After watching birds nosedive in the blue lake searching for food, storks perched on the edge of rickety and sun faded wooden boats, we held hands again and returned back through the bustling marketplace.  On our right, outside of a crowded firewood marketplace, I noticed a girl about the age of 10-11 years old sitting on a stool covered in the most horrendous 3rd degree burns imaginable.   Her skin was black and pink in areas where regrowth and healing had occurred, and yellowish-green and bubbling puss covering  the length of her right arm, right leg and foot, and right side of her face.   Unable to continue to just walk on, I asked Phoebe- and she suggested we approach and offer to assist if we could.  Turns out, the young girl- named Susan- was the victim of a severe petrol fire.  The co-wife of her father set fire to her home in a rage of jealousy.  In an attempt to kill Susan’s mother, believed to be inside, the deranged woman killed Susan’s younger sister and severely burned Susan by pouring petrol on the house and lighting it on fire.   Susan’s mother ran inside and was able to to rescue Susan, severely burned. Unable to seek treatment in their local area of Masaka- they were referred to treatment in Kampala- over 4 hours away by an overcrowded taxi making frequent stops.  Susan’s mother sells firewood collected to help get money  for her daughter’s treatment in the local hospital.  All I kept thinking was that if this was at home, this young girl would be hospitalized and her open bubbling 3rd degree wounds wrapped with care in gauze by a nurse in a clean facility with antibiotics given to prevent infections- not to mention some type of generalized pain relief.  Yet there Susan sat, people staring at her in dismay and with despair- wondering what her story was.  We gave to help her mom what we had available in our hands at that time.

Stella grabbed my right hand, and Sylvia my left hand.  I think even these two young girls were frightened by what they saw.   When our fun day together was over, I gave the girls big hugs and took photos with Phoebe’s energetic son Tendo and contemplative little girl Carol.  After rounding the corner of her foster home, Stella peered back, and ran to me again for another big big hug! I held her sweet little head against my belly , hand on her head as she snuggled in for more affection.   What a precious little girl- hungry for love.

What are you hungry for in life?  Do you crave the material things the world tempts us with?  Those things  designed to help us forget momentarily our appetites for something deeper, more fulfilling? How do you get your spiritual filling and are you even aware that you crave nourishment of another kind?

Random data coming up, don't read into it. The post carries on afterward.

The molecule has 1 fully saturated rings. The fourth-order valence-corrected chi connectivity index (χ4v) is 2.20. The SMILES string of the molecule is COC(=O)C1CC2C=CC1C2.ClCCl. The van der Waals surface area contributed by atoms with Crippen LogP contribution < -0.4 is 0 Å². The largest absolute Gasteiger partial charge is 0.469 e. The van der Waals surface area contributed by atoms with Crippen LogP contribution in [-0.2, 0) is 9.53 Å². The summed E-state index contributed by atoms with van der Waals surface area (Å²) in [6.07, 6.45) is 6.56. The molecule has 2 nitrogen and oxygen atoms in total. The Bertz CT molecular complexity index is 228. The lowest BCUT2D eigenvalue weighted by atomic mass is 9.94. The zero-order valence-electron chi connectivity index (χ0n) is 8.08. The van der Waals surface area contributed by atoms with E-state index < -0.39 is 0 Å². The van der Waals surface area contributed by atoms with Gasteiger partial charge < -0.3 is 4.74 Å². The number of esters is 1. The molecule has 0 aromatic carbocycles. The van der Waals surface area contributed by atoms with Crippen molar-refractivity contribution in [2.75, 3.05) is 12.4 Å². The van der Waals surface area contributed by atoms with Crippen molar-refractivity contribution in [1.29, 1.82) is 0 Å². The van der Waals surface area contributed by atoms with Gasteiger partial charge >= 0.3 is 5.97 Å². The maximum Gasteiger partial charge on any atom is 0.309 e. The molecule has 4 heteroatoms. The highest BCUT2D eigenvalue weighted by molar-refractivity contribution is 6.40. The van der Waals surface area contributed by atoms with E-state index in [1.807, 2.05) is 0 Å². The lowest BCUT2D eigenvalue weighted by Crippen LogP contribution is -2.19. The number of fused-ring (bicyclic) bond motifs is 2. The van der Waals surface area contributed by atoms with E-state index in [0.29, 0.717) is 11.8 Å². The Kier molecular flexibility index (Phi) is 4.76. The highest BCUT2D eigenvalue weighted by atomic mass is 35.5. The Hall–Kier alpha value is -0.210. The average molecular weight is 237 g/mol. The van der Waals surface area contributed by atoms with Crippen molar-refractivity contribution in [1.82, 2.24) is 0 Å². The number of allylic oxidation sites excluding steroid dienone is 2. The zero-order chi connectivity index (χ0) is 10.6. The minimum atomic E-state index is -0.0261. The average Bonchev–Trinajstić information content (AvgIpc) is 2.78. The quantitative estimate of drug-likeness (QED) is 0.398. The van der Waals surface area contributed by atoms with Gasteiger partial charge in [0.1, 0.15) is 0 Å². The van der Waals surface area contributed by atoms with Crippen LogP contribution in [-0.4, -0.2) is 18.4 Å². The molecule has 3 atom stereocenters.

I will be reminded of the Stellas of the world, the Agnes’ of the world, and share the light I have in me given so generously by the grace of God our Heavenly Father from above.

For as it was preached today’s message, ” it is a blessing to be hungry for this kind of spiritual fulfillment”. To hunger this way is in itself a blessing onto us. ”

Photo:  left- Stella(red and white dress) Jen, Sylvia, Joseph, front: Tendo and his baby sister, Carol.

Agnes and Lessons of Love

 We were together again, her dark almond shaped eyes, round dark brown cheeks and beautiful features smiling back at me….. The sight of maize growing in the fields in the distance, looking outside the window of the small brick home. The pigs tied up nearby, goats in ropes lower in the fields with their newborn babies learning to nurse. We were all together again and I could breathe.I was awakened by this dream this morning before sunrise at approximately 5:45 am. Reliving my visit with Agnes Kyarimpa in the small rural district called Lwamaggwa.
My journey to Lwamaggwa district began in the morning around 8 am when I was greeted by World Vision staff members Samuel and Barrack. I jumped into the back of the white Toyota 4 x 4 relief vehicle with a recently retired couple from New Zealand- named Malcolm and Jennifer. They were on a 10 week overland vacation through Africa and decided they would make it a priority to visit their children’s sponsored children while in Uganda and Tanzania. Jennifer, a retired 7th grade English school teacher, and her husband decided they would pack and haul over 50 kg of unused and beautiful private school uniforms to share with the two villages they planned to visit later that day. I was fortunate to have wonderful company on a good portion of this very long drive to just north of the Tanzanian border.

After a brief coffee and rest stop at the equator town of Kayabwe, we carried on to our next stop- the district of Rakai. The district was heavily impacted by the HIV and AIDS crisis in the mid 80’s, severely damaging the social fabric of the entire community. Many children are orphaned and families live in small brick homes with tin or thatched roofs. It is not uncommon to see children taking care of children in these poor rural areas. After visits with the local World Vision office and staff in Rakai, we headed off for our final destination- a tiny village in the county of Lwamaggwa. The towns grew smaller and increasingly remote, as we carried on down the red dirt pathway ahead. Looking out the passenger window, I noticed many things which made my mind race with curiosity. Questions loomed and thoughts lingered. People toting empty and heavily used plastic yellow gerry cans to bore holes to fill up with a day’s supply of water. It would be carried back home long distances at a weight of 30+ lbs to use for boiling water for beans, rice, or matoke and perhaps for a small load of washing up clothing soiled from a couple weeks worth of toiling in the sun tending a garden or other manual labor. The small brick homes and mini roadside businesses lining the streets of Lwamaggwa county along with the lush vegetation looked as though they were rendered in a sepia tone filter- the red dust applying a thick permanent copper tint.